Having one’s mother or father or past abuser admit to their crimes or even apologize for them changes nothing -- certainly not what they did. Rather, such an apology would give you the psychological permission to “move on” with your life.

But you don’t need anybody’s permission to move on with your life.

It does not matter whether or not those responsible for harming you ever understand what they did, care about what they did, or apologize for it.

It does not matter.

All that matters is your ability to stop fondling the experience with your brain.

“How To Get Over Your Addiction To the Past.” This Is How: Surviving What You Think You               Can’t, by Augusten Burroughs, Picador USA, 2013.


It's not hopeless, it's just different

When I’m dealing with mom’s changes I sometimes find myself looking back at how my life and hers have unfolded. I’m pretty much alone in my memories of her; there’s no one left that knew her like I did.  If you’re lucky, you have a friend who has seen you grow from a child to an adult. Someone who knew your parents - and siblings if you have them - and knows your backstory; all the things that makes you you. Someone who knew you “when”.

When I was eleven years old and living in Germany where my dad was stationed, I made a friend whose dad was stationed there as well. We happened to live in the same village; she was just one block over from me and I could see her window on the fourth floor of her apartment building from mine on the third floor. I remember the moment I met her - my friend, Kerri, introduced us on the school bus by saying that Dana had just moved to Germany and needed a friend. We were both the same age but she was my opposite - she looked like a teenager already and I looked like my nickname, which was (and still is, for some people) Missy. I still wore my hair long and in ponytails or braids and she was already adept at blow drying and the use of curling irons. I was tall but looked like a little girl and she was petite and perfect and looked like someone I wanted to be. I happily put myself in her shadow from minute one.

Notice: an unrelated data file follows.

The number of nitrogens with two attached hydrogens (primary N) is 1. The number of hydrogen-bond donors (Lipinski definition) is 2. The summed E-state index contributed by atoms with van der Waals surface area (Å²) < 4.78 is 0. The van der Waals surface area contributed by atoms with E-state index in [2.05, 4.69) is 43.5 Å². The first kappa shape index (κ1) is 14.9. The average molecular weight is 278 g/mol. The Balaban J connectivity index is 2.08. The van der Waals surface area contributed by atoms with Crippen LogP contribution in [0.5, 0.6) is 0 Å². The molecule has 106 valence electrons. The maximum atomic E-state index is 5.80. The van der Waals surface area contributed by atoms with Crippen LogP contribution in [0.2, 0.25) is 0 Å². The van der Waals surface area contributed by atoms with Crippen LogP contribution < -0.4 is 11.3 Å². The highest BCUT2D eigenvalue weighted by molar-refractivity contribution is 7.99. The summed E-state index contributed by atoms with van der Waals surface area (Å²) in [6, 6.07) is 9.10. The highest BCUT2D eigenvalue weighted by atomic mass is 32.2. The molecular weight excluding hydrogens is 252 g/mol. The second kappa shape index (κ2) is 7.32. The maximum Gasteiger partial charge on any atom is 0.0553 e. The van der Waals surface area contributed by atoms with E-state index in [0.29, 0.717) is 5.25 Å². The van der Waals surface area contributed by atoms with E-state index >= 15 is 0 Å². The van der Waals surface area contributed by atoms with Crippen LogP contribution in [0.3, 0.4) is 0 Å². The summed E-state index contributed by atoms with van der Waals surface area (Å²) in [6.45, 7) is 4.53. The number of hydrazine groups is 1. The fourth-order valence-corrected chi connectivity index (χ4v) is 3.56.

We became best friends in no time. We spent just about every spare moment outside of school together - we rode our bikes all over the village, played tennis up against a huge warehouse wall, roamed through the woods, and sang our little hearts out to the Eagles and Elton John. We’d gather up loose change from our parents and buy flowers at the local florist or candy from the corner store. We weren’t in the same class but we sat together on the long bus ride to and from school. She went on vacation with us and I learned to ski with her. She taught me how to shave my legs and put on mascara.

When I had to move back to the states and leave her behind it was wrenching; my parents got us a room at the hotel we stayed at before our flight out just so we could have one more sleep over and say goodbye. I can still see her waving to me as her dad drove her home. I don’t think I had ever cried so hard as I did that day, I felt like I had lost a sister.

We kept in touch for a few years through letter writing and the occasional long distance phone call. The letter writing fell off after a while and we went on about the business of becoming adults. We kept in touch enough to know where each of us was living and I talked to her occasionally after I left home at nineteen to live in Memphis. Memphis wasn’t that far from where she lived in Arkansas so she visited me there once with her boyfriend whom she would go on to marry.